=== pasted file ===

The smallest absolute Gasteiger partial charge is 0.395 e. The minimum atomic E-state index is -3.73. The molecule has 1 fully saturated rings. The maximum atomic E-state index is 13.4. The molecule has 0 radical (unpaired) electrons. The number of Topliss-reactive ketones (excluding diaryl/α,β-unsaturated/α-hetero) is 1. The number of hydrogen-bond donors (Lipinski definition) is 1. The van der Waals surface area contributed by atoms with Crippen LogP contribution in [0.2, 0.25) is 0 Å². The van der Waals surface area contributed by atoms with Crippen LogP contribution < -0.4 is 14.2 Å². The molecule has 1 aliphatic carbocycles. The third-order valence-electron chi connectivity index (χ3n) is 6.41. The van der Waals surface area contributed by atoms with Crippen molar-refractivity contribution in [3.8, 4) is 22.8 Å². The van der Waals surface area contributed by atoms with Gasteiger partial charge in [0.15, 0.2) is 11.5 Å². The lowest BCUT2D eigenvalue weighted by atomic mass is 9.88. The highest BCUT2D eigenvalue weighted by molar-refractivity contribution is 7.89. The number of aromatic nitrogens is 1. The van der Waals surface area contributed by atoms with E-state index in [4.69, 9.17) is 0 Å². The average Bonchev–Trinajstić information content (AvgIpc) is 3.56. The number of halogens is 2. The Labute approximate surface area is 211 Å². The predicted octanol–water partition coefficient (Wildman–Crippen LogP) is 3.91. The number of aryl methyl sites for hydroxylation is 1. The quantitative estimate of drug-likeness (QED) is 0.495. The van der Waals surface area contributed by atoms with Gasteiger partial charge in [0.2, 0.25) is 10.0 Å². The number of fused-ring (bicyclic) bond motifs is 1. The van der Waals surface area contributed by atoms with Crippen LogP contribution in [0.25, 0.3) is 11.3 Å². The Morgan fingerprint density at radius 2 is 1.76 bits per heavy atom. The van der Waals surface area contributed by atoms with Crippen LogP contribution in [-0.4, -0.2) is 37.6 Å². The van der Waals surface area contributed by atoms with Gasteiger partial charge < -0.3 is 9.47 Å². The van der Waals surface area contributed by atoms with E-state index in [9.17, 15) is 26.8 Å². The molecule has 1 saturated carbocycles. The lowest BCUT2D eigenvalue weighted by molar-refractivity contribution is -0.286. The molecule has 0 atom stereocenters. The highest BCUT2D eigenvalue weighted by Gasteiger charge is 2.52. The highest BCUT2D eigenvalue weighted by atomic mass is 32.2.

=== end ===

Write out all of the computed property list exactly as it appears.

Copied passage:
The smallest absolute Gasteiger partial charge is 0.395 e. The minimum atomic E-state index is -3.73. The molecule has 1 fully saturated rings. The maximum atomic E-state index is 13.4. The molecule has 0 radical (unpaired) electrons. The number of Topliss-reactive ketones (excluding diaryl/α,β-unsaturated/α-hetero) is 1. The number of hydrogen-bond donors (Lipinski definition) is 1. The van der Waals surface area contributed by atoms with Crippen LogP contribution in [0.2, 0.25) is 0 Å². The van der Waals surface area contributed by atoms with Crippen LogP contribution < -0.4 is 14.2 Å². The molecule has 1 aliphatic carbocycles. The third-order valence-electron chi connectivity index (χ3n) is 6.41. The van der Waals surface area contributed by atoms with Crippen molar-refractivity contribution in [3.8, 4) is 22.8 Å². The van der Waals surface area contributed by atoms with Gasteiger partial charge in [0.15, 0.2) is 11.5 Å². The lowest BCUT2D eigenvalue weighted by atomic mass is 9.88. The highest BCUT2D eigenvalue weighted by molar-refractivity contribution is 7.89. The number of aromatic nitrogens is 1. The van der Waals surface area contributed by atoms with E-state index in [4.69, 9.17) is 0 Å². The average Bonchev–Trinajstić information content (AvgIpc) is 3.56. The number of halogens is 2. The Labute approximate surface area is 211 Å². The predicted octanol–water partition coefficient (Wildman–Crippen LogP) is 3.91. The number of aryl methyl sites for hydroxylation is 1. The quantitative estimate of drug-likeness (QED) is 0.495. The van der Waals surface area contributed by atoms with Gasteiger partial charge in [0.2, 0.25) is 10.0 Å². The number of fused-ring (bicyclic) bond motifs is 1. The van der Waals surface area contributed by atoms with Crippen LogP contribution in [0.25, 0.3) is 11.3 Å². The Morgan fingerprint density at radius 2 is 1.76 bits per heavy atom. The van der Waals surface area contributed by atoms with Crippen LogP contribution in [-0.4, -0.2) is 37.6 Å². The van der Waals surface area contributed by atoms with Gasteiger partial charge < -0.3 is 9.47 Å². The van der Waals surface area contributed by atoms with E-state index in [9.17, 15) is 26.8 Å². The molecule has 1 saturated carbocycles. The lowest BCUT2D eigenvalue weighted by molar-refractivity contribution is -0.286. The molecule has 0 atom stereocenters. The highest BCUT2D eigenvalue weighted by Gasteiger charge is 2.52. The highest BCUT2D eigenvalue weighted by atomic mass is 32.2.